Dates: 22nd January (in Hebrew)
23rd January (in English)
Both Events will take place in Hampstead Garden Suburb Synagogue - Norrice Lea, N2.
Theatre is one of the most indicative means of assessing a country; successes and failures, aspirations, contemporary issues, attitudes towards historical events... The viewers have the opportunity of rethinking their opinions after being exposed to the different arguments presented.
Israel is a country ridden with problems, conflicts of every aspect, creating practical and moral dilemmas. Such national and individual dilemmas are difficult to solve. Often, however, when such issues are presented on stage in a vivid and powerful way it helps the viewer to reassess previous attitude and points of view.
The Israeli theatre today is a vibrant medium and the percentage of theatre goers is particularly high. It is a long way away from the amateur productions of the end of the 19th century and even from the first steps of Habima National Theatre which was created in Moscow in 1917 moved to Israel in 1926.
Apart from the major theatres in Israel today which are creating imaginative productions of world classics and Israeli original drama there are also very dynamic local and experimental theatres renowned for their excellent standard like the Jerusalem Haan, Haifa and Be'er Sheva Theatres and many others.
Another interesting development in the Israeli Theatre is the large number of special interest theatres: Gesher -- with Russian immigrants actors, Inbal -- a dance theatre which bases its chorography on Yemenite and motifs of other ethnic groups, the Orna Porat national children's theatre to name but a few.
The forthcoming visit of Gila Almagor to The Spiro Ark / Tzavta is a golden opportunity to take a glimpse at the special quality of the Israeli Theatre and its protagonists.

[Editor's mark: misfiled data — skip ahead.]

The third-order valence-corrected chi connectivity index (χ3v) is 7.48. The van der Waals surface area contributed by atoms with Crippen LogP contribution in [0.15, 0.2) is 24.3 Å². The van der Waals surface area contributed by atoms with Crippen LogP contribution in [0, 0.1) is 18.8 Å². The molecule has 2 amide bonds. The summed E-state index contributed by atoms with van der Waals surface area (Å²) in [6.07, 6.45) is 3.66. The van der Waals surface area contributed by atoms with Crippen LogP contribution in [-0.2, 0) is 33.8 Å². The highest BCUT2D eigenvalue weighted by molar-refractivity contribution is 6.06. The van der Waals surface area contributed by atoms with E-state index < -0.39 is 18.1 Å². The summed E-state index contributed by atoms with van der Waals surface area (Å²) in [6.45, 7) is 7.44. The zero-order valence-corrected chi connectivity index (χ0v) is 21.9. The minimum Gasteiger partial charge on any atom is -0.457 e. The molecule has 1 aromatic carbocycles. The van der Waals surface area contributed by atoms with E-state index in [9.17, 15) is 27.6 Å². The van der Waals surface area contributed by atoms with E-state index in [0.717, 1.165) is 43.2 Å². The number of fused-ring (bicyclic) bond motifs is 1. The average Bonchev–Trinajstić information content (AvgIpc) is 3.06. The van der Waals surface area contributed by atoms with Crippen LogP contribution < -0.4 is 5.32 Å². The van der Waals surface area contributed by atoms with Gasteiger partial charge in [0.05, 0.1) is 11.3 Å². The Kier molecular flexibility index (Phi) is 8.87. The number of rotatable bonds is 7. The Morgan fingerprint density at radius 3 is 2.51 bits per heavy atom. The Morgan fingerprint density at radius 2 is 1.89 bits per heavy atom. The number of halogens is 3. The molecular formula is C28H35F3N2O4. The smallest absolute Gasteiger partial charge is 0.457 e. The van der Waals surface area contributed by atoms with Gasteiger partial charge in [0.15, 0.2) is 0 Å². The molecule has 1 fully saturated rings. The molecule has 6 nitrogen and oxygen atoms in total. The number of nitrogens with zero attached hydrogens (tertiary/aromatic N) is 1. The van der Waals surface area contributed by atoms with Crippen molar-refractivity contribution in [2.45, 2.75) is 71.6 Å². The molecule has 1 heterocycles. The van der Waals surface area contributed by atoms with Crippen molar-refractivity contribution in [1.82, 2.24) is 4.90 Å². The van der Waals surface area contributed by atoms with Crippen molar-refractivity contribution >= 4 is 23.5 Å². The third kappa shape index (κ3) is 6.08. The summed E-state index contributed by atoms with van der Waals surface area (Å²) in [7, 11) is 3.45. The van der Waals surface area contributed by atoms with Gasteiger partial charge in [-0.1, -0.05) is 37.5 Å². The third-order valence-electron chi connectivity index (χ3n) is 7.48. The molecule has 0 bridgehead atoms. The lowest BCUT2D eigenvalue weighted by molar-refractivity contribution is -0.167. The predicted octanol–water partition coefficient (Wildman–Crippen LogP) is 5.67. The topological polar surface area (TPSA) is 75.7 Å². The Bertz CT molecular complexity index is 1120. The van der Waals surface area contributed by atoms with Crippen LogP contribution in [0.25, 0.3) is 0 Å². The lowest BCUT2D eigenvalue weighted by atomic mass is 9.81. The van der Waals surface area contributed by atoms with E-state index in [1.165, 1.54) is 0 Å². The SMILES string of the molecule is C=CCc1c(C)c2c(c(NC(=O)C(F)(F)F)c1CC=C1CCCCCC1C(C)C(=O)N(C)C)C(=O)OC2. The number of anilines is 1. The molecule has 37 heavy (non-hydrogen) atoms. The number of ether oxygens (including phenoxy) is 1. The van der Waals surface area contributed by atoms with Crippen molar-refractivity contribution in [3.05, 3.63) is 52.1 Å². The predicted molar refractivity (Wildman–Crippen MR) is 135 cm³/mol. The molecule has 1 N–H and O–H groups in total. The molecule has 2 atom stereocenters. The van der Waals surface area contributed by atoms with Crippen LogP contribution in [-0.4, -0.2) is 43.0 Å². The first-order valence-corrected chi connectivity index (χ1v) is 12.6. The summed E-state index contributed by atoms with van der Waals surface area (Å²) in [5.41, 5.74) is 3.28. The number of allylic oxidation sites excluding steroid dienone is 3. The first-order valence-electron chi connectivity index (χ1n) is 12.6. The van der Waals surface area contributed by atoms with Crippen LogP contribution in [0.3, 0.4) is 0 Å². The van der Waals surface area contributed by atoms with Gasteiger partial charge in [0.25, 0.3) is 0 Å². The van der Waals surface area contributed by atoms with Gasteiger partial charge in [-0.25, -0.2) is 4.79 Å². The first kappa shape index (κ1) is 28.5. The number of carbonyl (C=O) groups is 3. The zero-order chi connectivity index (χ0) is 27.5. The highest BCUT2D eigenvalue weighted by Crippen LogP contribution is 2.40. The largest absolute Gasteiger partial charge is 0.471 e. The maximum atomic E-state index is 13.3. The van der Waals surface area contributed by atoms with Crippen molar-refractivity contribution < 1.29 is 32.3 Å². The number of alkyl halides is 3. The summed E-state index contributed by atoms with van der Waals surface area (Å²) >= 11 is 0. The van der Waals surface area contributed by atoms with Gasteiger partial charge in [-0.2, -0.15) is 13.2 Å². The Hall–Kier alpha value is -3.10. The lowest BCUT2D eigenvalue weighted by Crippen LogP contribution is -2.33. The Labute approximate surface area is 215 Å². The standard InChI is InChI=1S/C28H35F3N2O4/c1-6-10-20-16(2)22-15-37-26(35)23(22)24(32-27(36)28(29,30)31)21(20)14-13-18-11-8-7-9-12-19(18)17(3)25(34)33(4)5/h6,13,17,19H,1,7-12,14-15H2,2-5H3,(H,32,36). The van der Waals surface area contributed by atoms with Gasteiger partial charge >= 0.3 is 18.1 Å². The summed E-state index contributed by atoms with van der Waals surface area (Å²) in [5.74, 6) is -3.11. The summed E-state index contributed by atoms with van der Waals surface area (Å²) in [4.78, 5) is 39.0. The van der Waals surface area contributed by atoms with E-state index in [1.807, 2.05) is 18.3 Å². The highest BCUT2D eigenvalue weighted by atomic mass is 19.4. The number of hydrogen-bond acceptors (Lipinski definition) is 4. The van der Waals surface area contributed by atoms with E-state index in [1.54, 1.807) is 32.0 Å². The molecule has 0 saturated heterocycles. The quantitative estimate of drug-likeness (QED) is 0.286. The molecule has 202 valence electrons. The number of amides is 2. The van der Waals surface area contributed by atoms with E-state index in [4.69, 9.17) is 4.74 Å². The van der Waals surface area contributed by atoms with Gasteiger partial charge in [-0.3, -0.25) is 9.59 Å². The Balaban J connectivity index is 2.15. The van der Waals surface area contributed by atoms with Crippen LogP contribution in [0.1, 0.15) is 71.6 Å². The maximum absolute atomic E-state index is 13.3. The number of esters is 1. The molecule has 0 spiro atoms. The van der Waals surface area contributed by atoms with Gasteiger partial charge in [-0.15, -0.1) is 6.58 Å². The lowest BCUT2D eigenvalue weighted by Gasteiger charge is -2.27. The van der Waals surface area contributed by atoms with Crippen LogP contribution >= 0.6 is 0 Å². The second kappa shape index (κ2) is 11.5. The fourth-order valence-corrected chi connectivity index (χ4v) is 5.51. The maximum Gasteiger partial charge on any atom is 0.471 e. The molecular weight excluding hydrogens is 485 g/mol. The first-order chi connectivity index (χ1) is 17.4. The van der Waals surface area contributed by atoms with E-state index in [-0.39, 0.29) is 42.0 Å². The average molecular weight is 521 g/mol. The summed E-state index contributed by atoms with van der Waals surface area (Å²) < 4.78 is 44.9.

Gila is a writer, a theatre and film actress and a patron of a charity whose aim it is to fulfil the greatest desires of children suffering from cancer. For all these pursuits she has received a large number of both Israeli and International awards.
Gila Almagor's father was killed by an Arab sniper four months before she was born. Both her parents have escaped the horrors of Nazi reddened Europe and arrived individually in Israel, met and married.
It is not surprising therefore that growing up without a father and with a traumatized mother haunted by awful memories Gila had internalized the impact of the Shoah on the survivors and the psychological effect it had on 2nd and 3rd generations. Gila's book which was made into an award winning film "The Summer of Avia" has the most profound description of these themes. In the film, Gila playes brilliantly the role of her mother whose memories of destroyed lives in Europe on the one hand and the lack of sympathy and understanding by Israelis towards survivors destroyed both mother's and daughter's lives.
As a youth, Gila was sent to be educated in, a youth village near Netanya, to escape a harsh existence of home life with no father and an unstable mother. Her second book entitled "Under the Domim Tree" describes an encounter between a group of Israeli born and children who survived the Holocaust as they share life in an Israeli youth village.
The two evenings with Gila under the umbrella of Spiro Ark's Tzavta Department and the Israeli Business Club will reveal the story of her life and audience will be treated to her reading of parts of her books.
A short film which encapsulate her life achievements and which was screened at the time Gila has received the highest national award -- the Israel Prize will be shown too.